, Volume 72, Issue 1, pp 45–59 | Cite as

Relationships observed between Trichoderma inoculation and characteristics of rice grown under System of Rice Intensification (SRI) vs. conventional methods of cultivation

  • Febri DoniEmail author
  • Che Radziah Che Mohd Zain
  • Anizan Isahak
  • F. Fathurrahman
  • Norela Sulaiman
  • Norman Uphoff
  • Wan Mohtar Wan Yusoff


The System of Rice Intensification (SRI), a management-based approach for improving rice production, has demonstrated various positive effects on rice plants’ growth, resilience and yield. These effects have been attributed in part to symbiotic interactions between rice plants and the microbes that live around, on and inside them; but research on this is still very limited. To examine such relationships, a multifunctional symbiotic fungus Trichoderma asperellum SL2 was evaluated to assess its effects, if any, on the germination and growth of young seedlings and then the subsequent performance of rice plants during their crop cycle. Greenhouse studies were conducted under gnotobiotic conditions to assess any effects associated with inoculating rice seeds with Trichoderma asperellum SL2 compared with uninoculated controls in terms of seedling establishment, an essential part of SRI methodology; and then assessing the capacity of this fungus to enhance the growth, physiological characteristics, nutrient uptake, and yield of rice plants growing under simulated SRI conditions. Results showed that the presence of Trichoderma asperellum SL2 in association with SRI cultural practices led to significant increases in rice seedling growth, germination rate, vigour index, and chlorophyll content, and elicited more favourable phenotypical responses from given genotype potential. The research observations further illustrated that for some parameters, there were no significant differences between inoculated and uninoculated SRI plants, both giving results superior to those for conventionally-grown plants even when inoculated. This indicated that SRI growing conditions are more favorable for Trichoderma to contribute towards the growth, physiological traits, nutrient uptake, and yield of plants, whereas conventional management methods diminish or inhibit these effects. Focused research remains to be done to establish how aerobic microbes such as Trichoderma can affect and accelerate the performance of rice plants being grown in SRI environments above and below ground.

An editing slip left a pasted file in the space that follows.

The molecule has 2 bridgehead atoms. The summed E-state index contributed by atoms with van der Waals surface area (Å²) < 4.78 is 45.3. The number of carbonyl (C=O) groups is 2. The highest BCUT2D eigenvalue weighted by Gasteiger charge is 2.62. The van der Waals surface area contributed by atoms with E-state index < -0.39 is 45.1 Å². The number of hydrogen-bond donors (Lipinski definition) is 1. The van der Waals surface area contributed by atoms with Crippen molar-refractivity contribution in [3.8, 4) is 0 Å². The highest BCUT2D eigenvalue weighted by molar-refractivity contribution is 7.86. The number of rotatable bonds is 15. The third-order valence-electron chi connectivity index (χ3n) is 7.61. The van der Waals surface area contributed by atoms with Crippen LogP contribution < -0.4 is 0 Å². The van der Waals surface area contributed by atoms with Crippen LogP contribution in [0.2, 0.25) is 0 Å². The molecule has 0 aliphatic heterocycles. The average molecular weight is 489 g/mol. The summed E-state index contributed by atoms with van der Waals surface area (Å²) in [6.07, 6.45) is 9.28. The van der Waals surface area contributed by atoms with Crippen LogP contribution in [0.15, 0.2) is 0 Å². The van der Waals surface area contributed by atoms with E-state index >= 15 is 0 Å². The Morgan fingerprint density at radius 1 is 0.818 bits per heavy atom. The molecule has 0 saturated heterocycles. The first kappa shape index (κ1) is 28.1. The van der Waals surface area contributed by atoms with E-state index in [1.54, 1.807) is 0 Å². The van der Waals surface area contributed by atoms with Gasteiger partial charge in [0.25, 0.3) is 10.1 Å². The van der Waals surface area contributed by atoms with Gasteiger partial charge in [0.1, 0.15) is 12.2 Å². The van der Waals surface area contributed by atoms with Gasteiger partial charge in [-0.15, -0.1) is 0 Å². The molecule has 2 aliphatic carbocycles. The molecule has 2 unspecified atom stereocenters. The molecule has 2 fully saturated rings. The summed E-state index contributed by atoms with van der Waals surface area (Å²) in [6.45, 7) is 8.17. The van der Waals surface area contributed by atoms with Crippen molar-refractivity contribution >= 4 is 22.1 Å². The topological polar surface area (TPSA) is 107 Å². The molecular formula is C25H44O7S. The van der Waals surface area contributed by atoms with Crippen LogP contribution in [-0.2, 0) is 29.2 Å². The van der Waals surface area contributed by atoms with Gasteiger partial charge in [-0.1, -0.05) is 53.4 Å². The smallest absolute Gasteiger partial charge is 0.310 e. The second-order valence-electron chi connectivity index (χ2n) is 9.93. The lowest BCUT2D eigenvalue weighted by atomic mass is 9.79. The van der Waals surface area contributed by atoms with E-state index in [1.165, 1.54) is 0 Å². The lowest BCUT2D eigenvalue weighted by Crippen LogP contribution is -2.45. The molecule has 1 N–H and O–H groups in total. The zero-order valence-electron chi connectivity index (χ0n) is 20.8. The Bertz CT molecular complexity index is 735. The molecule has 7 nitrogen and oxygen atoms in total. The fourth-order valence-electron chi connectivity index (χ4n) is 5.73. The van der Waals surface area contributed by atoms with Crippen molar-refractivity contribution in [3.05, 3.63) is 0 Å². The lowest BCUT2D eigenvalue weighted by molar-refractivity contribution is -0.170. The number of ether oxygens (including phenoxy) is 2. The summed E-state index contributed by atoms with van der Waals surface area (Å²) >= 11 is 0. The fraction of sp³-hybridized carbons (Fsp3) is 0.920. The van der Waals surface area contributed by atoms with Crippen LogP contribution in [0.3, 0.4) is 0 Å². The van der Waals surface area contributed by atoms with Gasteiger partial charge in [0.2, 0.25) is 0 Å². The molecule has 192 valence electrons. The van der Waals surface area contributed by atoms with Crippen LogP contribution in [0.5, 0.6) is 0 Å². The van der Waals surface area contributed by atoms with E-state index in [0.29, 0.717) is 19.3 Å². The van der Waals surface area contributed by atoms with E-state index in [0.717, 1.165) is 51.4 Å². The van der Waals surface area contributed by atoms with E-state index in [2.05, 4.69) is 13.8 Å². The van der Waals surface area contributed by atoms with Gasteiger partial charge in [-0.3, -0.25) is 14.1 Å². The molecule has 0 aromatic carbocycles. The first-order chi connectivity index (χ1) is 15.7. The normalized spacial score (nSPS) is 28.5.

Microbes Rice Trichoderma System of Rice Intensification Symbiosis 



The authors express appreciation for the helpful comments and suggestions from Radha Prasanna (ICAR-Indian Agricultural Research Institute, New Delhi, India), Iswandi Anas (Institut Pertanian Bogor, Indonesia), Frank B. Dazzo (Michigan State University, East Lansing, USA), Gary E. Harman (Advanced Biological Marketing, Geneva NY, USA), Amod Thakur (ICAR-Indian Institute of Water Management, Bhubaneswar, India) and Azwir Anhar (Universitas Negeri Padang, Indonesia). This research was financially supported by the Ministry of Higher Education Malaysia under the grant FRGS/2/2014/STWN03/UKM/01/1.


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© Springer Science+Business Media Dordrecht 2016

Authors and Affiliations

  1. 1.School of Biosciences and Biotechnology, Faculty of Science and TechnologyUniversiti Kebangsaan MalaysiaBangiMalaysia
  2. 2.School of Enviromental Sciences and Natural Resources, Faculty of Science and TechnologyUniversiti Kebangsaan MalaysiaBangiMalaysia
  3. 3.Department of Agrotechnology, Faculty of AgricultureUniversitas Islam RiauPekanbaruIndonesia
  4. 4.SRI International Network and Resources CenterCornell UniversityIthacaUSA

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